TPM's report added that Chumley, in the same interview, tried to explain that he's representing his constituents who want the Confederate symbol to remain in place. "We're focusing on the wrong thing here," he said. "We need to be focusing on the nine families that are left and see that this doesn't happen again."
And if he'd just stopped there, his comments would have gone without notice. But the GOP lawmaker just kept going -- suggesting the victims of a mass murder bear some responsibility for the death toll.
Today's installment of campaign-related news items that won't necessarily generate a post of their own, but may be of interest to political observers:
* Progressive activists waiting to hear party leaders call the Charleston massacre "terrorism" had reason to take note of Hillary Clinton's speech yesterday. In remarks in Missouri -- not far from the Michael Brown shooting -- the Democratic frontrunner called last week's murders "an act of racist terrorism perpetrated in a house of God."
* To the great disappointment of the DSCC, former Sen. Kay Hagan (D) has decided not to make a comeback bid next year, leaving Democrats with no top-tier challenger in North Carolina to take on incumbent Sen. Richard Burr (R).
* In Kentucky, one of three states hosting gubernatorial elections this year, PPP now shows a tight race, with Matt Bevin (R) leading Jack Conway (D), 38% to 35%, with independent Drew Curtis drawing 6%. In a head-to-head matchup, Bevin's lead shrinks from three points to two.
* The Kentucky poll was touted by Republican staffers who've previously said all PPP surveys should be ignored.
* On a related note, Conway, the state's attorney general, announced this morning that he supports removing a Jefferson Davis statue from the state capitol. The Democrat was much slower to draw this conclusion than he should have been.
* As Rachel noted on the show last night, Gov. Chris Christie (R-N.J.) will reportedly announce his presidential plans "by the end of the month." Since June ends on Tuesday, this suggests we can expect a decision within the next six days.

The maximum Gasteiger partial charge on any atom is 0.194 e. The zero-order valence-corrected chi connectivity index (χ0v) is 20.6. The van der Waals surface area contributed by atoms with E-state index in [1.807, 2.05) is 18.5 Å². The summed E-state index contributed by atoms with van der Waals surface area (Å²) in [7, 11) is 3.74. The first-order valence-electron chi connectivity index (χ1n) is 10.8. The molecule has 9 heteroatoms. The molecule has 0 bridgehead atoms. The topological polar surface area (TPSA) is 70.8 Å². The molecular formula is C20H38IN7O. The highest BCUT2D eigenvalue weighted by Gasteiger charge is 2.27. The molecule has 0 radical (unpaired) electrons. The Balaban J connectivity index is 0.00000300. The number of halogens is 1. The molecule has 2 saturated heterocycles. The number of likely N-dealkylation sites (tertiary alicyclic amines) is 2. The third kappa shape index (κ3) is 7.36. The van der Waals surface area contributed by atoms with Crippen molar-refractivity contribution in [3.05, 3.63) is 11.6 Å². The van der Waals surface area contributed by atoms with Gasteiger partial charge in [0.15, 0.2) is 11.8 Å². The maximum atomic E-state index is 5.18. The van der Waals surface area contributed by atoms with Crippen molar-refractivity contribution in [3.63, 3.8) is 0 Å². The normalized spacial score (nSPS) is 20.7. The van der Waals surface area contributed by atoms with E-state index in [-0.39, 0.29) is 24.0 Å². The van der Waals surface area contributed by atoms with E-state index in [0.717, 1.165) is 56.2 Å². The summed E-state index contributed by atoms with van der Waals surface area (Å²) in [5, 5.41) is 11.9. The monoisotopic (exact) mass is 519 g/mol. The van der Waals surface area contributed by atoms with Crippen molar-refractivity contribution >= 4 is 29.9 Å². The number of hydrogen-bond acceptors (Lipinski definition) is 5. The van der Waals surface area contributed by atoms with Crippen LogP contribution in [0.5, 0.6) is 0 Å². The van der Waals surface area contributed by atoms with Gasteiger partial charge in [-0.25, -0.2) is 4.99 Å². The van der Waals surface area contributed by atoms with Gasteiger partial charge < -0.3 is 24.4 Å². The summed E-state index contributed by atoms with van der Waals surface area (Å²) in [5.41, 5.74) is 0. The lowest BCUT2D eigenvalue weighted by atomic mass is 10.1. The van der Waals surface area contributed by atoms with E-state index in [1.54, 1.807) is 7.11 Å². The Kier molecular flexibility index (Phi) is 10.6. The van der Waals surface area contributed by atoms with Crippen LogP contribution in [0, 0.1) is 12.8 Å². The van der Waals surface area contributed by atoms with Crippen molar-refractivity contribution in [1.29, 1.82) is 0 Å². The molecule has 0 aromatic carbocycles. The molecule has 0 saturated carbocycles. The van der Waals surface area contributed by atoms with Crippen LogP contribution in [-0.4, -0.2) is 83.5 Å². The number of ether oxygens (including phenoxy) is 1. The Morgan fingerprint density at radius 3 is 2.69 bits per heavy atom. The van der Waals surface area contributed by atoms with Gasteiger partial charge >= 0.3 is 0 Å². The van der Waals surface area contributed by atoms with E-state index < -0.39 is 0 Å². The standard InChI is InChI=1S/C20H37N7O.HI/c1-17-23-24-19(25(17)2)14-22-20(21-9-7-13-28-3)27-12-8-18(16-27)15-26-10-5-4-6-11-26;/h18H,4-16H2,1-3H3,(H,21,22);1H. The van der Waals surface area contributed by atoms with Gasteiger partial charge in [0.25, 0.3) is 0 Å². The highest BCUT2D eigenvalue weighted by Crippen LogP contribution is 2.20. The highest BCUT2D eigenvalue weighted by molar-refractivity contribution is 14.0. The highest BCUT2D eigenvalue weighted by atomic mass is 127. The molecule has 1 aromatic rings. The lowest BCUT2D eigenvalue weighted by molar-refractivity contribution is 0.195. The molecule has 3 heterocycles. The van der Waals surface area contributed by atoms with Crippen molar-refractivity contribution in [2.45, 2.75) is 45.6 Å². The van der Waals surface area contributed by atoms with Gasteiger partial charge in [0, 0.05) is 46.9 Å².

* Right-wing provocateur Ann Coulter blasted South Carolina Gov. Nikki Haley (R) last night as "an immigrant" who "does not understand America's history." Haley was born in South Carolina and is not an immigrant.
There's been a flurry of progress in recent days in both the public and private sectors on moving away from Confederate symbols. South Carolina, of course, is at the heart of the developments after last week's massacre in Charleston, and an effort is underway to remove the Confederate battle flag from its capitol grounds.
The broader effort has spread quickly to other Southern states, including Virginia, Tennessee, North Carolina, and Georgia. Mississippi is ready to take a fresh look at its official state flag -- a move endorsed this morning by Sen. Roger Wicker (R) -- and Kentucky, with bipartisan backing, is weighing a plan to remove a Jefferson Davis statue from its capitol.
Today, in an unexpected development, the movement reached Alabama in a rather striking way. The Birmingham News had this report this morning:
On the order of Gov. Robert Bentley, the Confederate battle flag which stands at the foot of the confederate memorial on the state Capitol grounds was taken down this morning.
Two workers came out of the Capitol building about 8:20 a.m. and with no fanfare quickly and quietly took the flag down. They declined to answer questions.
When Alabama's Republican governor left his office, he acknowledged that he ordered the flag's removal.
Asked for his reasoning, Bentley told the Birmingham News, "This is the right thing to do. We are facing some major issues in this state regarding the budget and other matters that we need to deal with. This had the potential to become a major distraction as we go forward. I have taxes to raise, we have work to do. And it was my decision that the flag needed to come down."
The governor added that his office checked state law and determined he had the authority to act.
As the Senate prepared to vote yesterday on a key procedural measure on trade, Sen. Ted Cruz (R-Texas) made an announcement. Though he'd recently voted for Trade Promotion Authority -- better known as "fast track" -- the Texas Republican had changed his mind, and explained himself in a piece for a right-wing website.
Cruz argued, in a piece circulated to reporters by Heritage Action, that congressional Republican leaders in both chambers struck a secret deal with Democrats to renew the Export-Import Bank and tied the policy to trade bill. There's no proof of any of this -- Cruz's piece didn't include any -- and GOP leaders denied the claims.
But as Roll Callnoted, the senator was just getting started.